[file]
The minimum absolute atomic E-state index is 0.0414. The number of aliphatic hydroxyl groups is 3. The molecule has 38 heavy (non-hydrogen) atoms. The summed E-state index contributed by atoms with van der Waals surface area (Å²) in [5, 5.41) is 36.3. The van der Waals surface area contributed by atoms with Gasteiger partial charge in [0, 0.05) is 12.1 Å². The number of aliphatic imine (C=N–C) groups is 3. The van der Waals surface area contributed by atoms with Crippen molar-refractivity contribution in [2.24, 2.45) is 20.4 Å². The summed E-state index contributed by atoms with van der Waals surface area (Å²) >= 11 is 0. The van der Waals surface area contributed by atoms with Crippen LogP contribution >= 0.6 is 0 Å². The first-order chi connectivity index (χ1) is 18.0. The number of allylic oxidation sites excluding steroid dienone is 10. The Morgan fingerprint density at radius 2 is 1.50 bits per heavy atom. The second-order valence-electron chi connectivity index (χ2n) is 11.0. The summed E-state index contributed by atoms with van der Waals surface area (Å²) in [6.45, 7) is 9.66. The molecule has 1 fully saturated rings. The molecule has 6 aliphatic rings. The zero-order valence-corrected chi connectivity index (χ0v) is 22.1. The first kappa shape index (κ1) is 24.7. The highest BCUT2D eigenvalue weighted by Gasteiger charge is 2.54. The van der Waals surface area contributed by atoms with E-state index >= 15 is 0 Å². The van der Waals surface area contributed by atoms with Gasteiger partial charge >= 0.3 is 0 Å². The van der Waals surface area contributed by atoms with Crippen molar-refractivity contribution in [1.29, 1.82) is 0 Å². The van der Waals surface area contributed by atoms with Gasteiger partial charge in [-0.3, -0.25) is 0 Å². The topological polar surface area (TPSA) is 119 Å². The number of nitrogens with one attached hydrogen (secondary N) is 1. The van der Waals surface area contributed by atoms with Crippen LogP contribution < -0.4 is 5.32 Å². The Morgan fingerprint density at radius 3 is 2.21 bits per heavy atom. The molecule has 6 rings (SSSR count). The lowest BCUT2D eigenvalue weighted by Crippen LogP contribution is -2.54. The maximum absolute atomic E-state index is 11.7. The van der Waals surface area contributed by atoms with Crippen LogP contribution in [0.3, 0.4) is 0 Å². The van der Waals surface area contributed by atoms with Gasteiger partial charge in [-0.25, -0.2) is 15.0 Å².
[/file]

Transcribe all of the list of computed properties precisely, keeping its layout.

The minimum absolute atomic E-state index is 0.0414. The number of aliphatic hydroxyl groups is 3. The molecule has 38 heavy (non-hydrogen) atoms. The summed E-state index contributed by atoms with van der Waals surface area (Å²) in [5, 5.41) is 36.3. The van der Waals surface area contributed by atoms with Gasteiger partial charge in [0, 0.05) is 12.1 Å². The number of aliphatic imine (C=N–C) groups is 3. The van der Waals surface area contributed by atoms with Crippen molar-refractivity contribution in [2.24, 2.45) is 20.4 Å². The summed E-state index contributed by atoms with van der Waals surface area (Å²) >= 11 is 0. The van der Waals surface area contributed by atoms with Crippen LogP contribution >= 0.6 is 0 Å². The first-order chi connectivity index (χ1) is 18.0. The number of allylic oxidation sites excluding steroid dienone is 10. The Morgan fingerprint density at radius 2 is 1.50 bits per heavy atom. The second-order valence-electron chi connectivity index (χ2n) is 11.0. The summed E-state index contributed by atoms with van der Waals surface area (Å²) in [6.45, 7) is 9.66. The molecule has 1 fully saturated rings. The molecule has 6 aliphatic rings. The zero-order valence-corrected chi connectivity index (χ0v) is 22.1. The first kappa shape index (κ1) is 24.7. The highest BCUT2D eigenvalue weighted by Gasteiger charge is 2.54. The van der Waals surface area contributed by atoms with E-state index >= 15 is 0 Å². The van der Waals surface area contributed by atoms with Gasteiger partial charge >= 0.3 is 0 Å². The van der Waals surface area contributed by atoms with Crippen molar-refractivity contribution in [1.29, 1.82) is 0 Å². The van der Waals surface area contributed by atoms with Gasteiger partial charge in [-0.3, -0.25) is 0 Å². The topological polar surface area (TPSA) is 119 Å². The number of nitrogens with one attached hydrogen (secondary N) is 1. The van der Waals surface area contributed by atoms with Crippen LogP contribution < -0.4 is 5.32 Å². The Morgan fingerprint density at radius 3 is 2.21 bits per heavy atom. The molecule has 6 rings (SSSR count). The lowest BCUT2D eigenvalue weighted by Crippen LogP contribution is -2.54. The maximum absolute atomic E-state index is 11.7. The van der Waals surface area contributed by atoms with Crippen LogP contribution in [0.3, 0.4) is 0 Å². The van der Waals surface area contributed by atoms with Gasteiger partial charge in [-0.25, -0.2) is 15.0 Å².